However, there are continuously shifting sand bars which makes it deceptive.  Here is the deep tank they put the "catch" in and a shallower pan they dip out items of interest to show the passengers.

Here they are dropping the trawling net and we are watching for dolphins and watching a squall approach.
He showed us the catch from the morning, which included a cuttlefish, a small sponge, a sea urchin, and a rather large nasty crab, as well as some fish.

They started pulling in the catch, but it was too windy and the water had gotten too rough, so the captain had to stop the boat and help with a winch from the top of the boat to get the net pulled in.  By this time, the rain had also started VERY hard and they had us go into the enclosed part of the boat and brought the smaller shallow pan into the cabin to show us.

The pictures aren't great.  Although Mr. C and I had had the foresight to not only change into long sleeves and long pants (when it was obvious it was going to cool off and storm) but we also wore wind breakers and are we ever glad we did. But I had the new camera set up for sunlight pictures and had it set like my old camera and it needs to be set differently, but live and learn. . . This is what the "squall" that blew up looked like.  We were within easy sight of land, but you couldn't see the land, could barely see the bridge or anything.

The rain was pelting down , the waves were rolling, the wind had picked up with 45-50 mph gusts, and it was really cold once we got wet.  The two helpers only had on jeans and short sleeved shirts and were soaked.  The other family had on summer clothes, entirely and were freezing.  I felt badly for them.  Mr. C and I both had totally soaked pants/jeans, but the windbreakers had kept us pretty dry on top and I even had my hood up.

So, we managed to see the stuff they brought up from the trawling net.

A sea urchin which I got to hold.

A large cuttlefish

A small cuttlefish

A giant sea slug (Spanish Dancer, I think he said)  It was slimy and squishy.

A flounder
A fish I can't remember.  
A spider crab
And a pretty large, very nasty, but very pretty crab, doesn't she have pretty colors?  He explained the reason for her crabbiness (pardon the pun),

which was the huge mass of eggs she was carrying and will release on the next full moon.  Apparently she just missed this one and he says there are probably 6000 eggs there.  WOW.  
So, most of our trip was inside the cabin of the boat and the weather was awful and we couldn't see much at all, but finally towards the last 20 minutes of the trip, a dolphin or two decided to make a couple trips to the surface, would surface a split second and then disappear again, so there was no way to get any pictures, you couldn't focus the camera and take the pictures fast enough :-(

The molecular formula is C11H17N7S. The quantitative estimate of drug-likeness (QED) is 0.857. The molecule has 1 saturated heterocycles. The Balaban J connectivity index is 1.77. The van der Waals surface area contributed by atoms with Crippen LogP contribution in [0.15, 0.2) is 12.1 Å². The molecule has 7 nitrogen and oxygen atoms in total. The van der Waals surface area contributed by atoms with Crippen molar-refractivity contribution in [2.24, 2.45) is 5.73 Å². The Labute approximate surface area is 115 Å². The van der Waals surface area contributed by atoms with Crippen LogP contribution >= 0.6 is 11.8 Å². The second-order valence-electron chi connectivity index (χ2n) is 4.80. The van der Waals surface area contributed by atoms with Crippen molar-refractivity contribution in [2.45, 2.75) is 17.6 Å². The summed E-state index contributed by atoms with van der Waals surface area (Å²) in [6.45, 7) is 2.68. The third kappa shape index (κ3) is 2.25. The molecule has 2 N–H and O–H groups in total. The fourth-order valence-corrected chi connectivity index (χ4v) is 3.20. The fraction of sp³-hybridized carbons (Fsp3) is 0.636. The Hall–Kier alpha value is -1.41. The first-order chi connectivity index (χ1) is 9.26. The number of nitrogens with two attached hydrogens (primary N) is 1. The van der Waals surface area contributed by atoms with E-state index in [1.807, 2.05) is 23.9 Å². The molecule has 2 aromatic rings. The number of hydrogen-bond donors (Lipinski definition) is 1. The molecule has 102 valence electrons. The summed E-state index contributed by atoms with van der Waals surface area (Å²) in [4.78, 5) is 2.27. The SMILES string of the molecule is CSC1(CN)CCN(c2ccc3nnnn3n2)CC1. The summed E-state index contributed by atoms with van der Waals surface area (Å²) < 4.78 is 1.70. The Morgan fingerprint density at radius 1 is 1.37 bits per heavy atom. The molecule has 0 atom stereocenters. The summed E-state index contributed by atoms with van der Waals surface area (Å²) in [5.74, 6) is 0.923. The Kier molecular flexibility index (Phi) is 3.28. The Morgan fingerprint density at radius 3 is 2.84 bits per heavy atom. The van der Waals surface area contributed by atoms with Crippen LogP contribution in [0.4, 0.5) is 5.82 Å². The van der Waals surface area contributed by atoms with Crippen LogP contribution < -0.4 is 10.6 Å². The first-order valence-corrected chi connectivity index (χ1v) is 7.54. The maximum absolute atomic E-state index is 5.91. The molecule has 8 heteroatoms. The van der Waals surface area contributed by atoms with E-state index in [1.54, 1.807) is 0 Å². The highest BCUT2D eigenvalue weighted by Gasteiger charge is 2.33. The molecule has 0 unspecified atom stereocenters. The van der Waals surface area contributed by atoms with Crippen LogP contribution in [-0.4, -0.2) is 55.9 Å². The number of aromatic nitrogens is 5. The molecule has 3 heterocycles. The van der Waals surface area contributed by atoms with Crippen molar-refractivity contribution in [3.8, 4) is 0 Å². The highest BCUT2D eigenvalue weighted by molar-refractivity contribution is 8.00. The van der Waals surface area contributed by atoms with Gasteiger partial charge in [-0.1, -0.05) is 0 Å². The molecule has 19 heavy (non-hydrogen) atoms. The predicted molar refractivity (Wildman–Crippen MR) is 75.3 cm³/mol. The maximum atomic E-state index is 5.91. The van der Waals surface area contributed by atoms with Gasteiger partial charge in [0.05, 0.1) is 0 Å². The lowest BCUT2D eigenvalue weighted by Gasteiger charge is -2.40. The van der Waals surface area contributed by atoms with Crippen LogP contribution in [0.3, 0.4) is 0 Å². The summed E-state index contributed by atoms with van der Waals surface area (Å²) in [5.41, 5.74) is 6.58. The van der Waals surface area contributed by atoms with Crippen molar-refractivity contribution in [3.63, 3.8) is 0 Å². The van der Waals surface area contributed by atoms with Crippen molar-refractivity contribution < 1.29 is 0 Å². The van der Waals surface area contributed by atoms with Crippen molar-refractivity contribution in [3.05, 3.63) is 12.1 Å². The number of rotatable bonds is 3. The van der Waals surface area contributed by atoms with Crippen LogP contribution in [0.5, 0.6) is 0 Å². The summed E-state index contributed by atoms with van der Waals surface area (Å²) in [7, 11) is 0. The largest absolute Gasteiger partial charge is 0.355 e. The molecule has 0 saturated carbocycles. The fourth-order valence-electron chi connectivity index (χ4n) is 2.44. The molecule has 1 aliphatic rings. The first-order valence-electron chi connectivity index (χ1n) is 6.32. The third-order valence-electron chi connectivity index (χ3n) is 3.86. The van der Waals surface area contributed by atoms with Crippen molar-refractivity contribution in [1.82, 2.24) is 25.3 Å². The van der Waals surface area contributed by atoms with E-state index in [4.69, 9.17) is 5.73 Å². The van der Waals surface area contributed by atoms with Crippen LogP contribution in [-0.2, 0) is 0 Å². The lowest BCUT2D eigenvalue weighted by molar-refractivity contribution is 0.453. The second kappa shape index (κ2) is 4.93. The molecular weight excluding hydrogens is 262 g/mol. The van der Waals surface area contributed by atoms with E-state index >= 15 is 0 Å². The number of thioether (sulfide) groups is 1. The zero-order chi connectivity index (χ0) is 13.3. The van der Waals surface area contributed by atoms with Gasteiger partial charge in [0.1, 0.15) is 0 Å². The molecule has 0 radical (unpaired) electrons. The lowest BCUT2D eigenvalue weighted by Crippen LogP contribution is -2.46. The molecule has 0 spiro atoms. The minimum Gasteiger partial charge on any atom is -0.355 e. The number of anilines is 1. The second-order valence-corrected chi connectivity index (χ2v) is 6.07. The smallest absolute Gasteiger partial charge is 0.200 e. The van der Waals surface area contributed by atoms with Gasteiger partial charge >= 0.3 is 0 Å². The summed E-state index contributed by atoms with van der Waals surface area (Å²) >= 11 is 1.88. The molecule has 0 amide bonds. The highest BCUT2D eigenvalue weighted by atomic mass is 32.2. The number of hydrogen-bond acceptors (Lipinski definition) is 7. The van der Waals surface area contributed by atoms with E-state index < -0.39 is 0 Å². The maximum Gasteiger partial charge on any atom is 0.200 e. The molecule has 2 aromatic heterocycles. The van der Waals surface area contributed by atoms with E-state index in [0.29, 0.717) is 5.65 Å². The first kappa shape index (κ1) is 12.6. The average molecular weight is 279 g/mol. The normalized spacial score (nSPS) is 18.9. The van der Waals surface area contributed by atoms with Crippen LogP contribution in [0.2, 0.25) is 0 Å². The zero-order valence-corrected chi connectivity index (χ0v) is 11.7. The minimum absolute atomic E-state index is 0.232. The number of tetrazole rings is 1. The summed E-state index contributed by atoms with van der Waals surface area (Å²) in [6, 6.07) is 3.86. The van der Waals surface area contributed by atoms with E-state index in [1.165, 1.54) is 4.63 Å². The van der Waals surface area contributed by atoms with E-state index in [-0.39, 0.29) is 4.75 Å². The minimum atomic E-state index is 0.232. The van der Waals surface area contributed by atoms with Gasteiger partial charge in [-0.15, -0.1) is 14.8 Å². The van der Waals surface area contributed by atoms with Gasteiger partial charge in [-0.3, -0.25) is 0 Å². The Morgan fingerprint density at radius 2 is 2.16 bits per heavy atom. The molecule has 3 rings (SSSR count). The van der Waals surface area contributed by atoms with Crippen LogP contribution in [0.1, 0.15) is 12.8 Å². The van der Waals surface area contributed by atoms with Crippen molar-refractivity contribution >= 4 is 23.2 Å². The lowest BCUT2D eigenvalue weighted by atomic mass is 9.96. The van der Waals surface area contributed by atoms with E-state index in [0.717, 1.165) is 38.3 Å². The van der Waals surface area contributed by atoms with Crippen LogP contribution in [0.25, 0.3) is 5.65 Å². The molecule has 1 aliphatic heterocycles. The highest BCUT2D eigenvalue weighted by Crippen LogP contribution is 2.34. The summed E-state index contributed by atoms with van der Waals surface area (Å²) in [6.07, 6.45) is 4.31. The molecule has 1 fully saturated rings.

So I guess we got our money's worth, but I still feel cheated, somehow.  I'm greedy, I wanted a nice trip and good pictures, and really hoped to get some wading bird information and pictures.  Oh well, we have a trip planned to the birding area and hopefully can get some good sights and pictures there in a day or two.  Depends on the weather, though, as it's supposed to be rainy all week.  I can't really complain, Texas needs the rain as badly as IL did for awhile, but I can wish it had gotten its rain either before we got here or after we left.

We did go take a short drive towards the North-North/East end of South Padre Island (looking for the birding area and the sea turtle sanctuary) and saw some interesting sights:  Huge sand dunes, on BOTH sides of the road and signs that said, Watch for sand drifts on road, and there were some, guess they must need to "plow sand" occasionally, rather than snow, LOL.

We also took a very short walk on the beach (it was cold, and I'm having some problems with extreme Vertigo and it's worse when I'm not on flat even terrain, so walking in shifting sand is hard).  We saw tons of sea weed thrown up by the storm Man of Wars and other types of Jelly Fish.  Too bad they're "bad guys" because I find them strangely pretty.

So, that's it for today, I hope you enjoyed the little bit we were able to see and get pictures of, and that you will follow along as we continue the Adventure of Chasin' our Rainbows. Smiles, Sue C